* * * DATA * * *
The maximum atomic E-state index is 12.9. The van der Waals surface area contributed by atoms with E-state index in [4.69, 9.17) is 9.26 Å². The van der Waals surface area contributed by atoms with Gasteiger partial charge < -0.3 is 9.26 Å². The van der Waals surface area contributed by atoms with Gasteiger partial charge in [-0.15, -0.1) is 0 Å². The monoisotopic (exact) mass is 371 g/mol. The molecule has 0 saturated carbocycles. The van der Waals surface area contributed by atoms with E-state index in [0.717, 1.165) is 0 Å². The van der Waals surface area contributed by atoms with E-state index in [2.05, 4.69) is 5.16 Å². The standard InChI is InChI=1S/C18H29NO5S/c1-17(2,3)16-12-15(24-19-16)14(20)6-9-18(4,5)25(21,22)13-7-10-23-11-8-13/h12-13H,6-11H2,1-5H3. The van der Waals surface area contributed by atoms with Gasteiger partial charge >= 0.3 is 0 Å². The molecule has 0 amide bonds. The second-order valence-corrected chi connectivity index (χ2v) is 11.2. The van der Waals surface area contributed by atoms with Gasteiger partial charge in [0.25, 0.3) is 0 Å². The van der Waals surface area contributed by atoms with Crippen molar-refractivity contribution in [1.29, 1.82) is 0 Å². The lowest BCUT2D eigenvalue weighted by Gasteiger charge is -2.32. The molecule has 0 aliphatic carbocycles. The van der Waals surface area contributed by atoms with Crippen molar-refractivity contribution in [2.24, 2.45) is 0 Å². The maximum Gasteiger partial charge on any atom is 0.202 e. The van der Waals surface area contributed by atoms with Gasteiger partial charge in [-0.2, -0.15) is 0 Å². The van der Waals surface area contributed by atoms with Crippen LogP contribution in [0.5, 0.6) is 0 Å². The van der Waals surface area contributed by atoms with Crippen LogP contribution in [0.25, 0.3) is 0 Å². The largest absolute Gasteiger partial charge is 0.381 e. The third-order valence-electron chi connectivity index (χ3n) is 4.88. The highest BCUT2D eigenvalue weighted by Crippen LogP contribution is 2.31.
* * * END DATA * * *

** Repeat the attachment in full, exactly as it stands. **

The maximum atomic E-state index is 12.9. The van der Waals surface area contributed by atoms with E-state index in [4.69, 9.17) is 9.26 Å². The van der Waals surface area contributed by atoms with Gasteiger partial charge < -0.3 is 9.26 Å². The van der Waals surface area contributed by atoms with Gasteiger partial charge in [-0.15, -0.1) is 0 Å². The monoisotopic (exact) mass is 371 g/mol. The molecule has 0 saturated carbocycles. The van der Waals surface area contributed by atoms with E-state index in [0.717, 1.165) is 0 Å². The van der Waals surface area contributed by atoms with E-state index in [2.05, 4.69) is 5.16 Å². The standard InChI is InChI=1S/C18H29NO5S/c1-17(2,3)16-12-15(24-19-16)14(20)6-9-18(4,5)25(21,22)13-7-10-23-11-8-13/h12-13H,6-11H2,1-5H3. The van der Waals surface area contributed by atoms with Gasteiger partial charge >= 0.3 is 0 Å². The molecule has 0 amide bonds. The second-order valence-corrected chi connectivity index (χ2v) is 11.2. The van der Waals surface area contributed by atoms with Gasteiger partial charge in [0.25, 0.3) is 0 Å². The van der Waals surface area contributed by atoms with Crippen molar-refractivity contribution in [1.29, 1.82) is 0 Å². The lowest BCUT2D eigenvalue weighted by Gasteiger charge is -2.32. The molecule has 0 aliphatic carbocycles. The van der Waals surface area contributed by atoms with Crippen molar-refractivity contribution in [2.24, 2.45) is 0 Å². The maximum Gasteiger partial charge on any atom is 0.202 e. The van der Waals surface area contributed by atoms with Gasteiger partial charge in [-0.2, -0.15) is 0 Å². The van der Waals surface area contributed by atoms with Crippen LogP contribution in [0.5, 0.6) is 0 Å². The van der Waals surface area contributed by atoms with Crippen LogP contribution in [0.25, 0.3) is 0 Å². The largest absolute Gasteiger partial charge is 0.381 e. The third-order valence-electron chi connectivity index (χ3n) is 4.88. The highest BCUT2D eigenvalue weighted by Crippen LogP contribution is 2.31.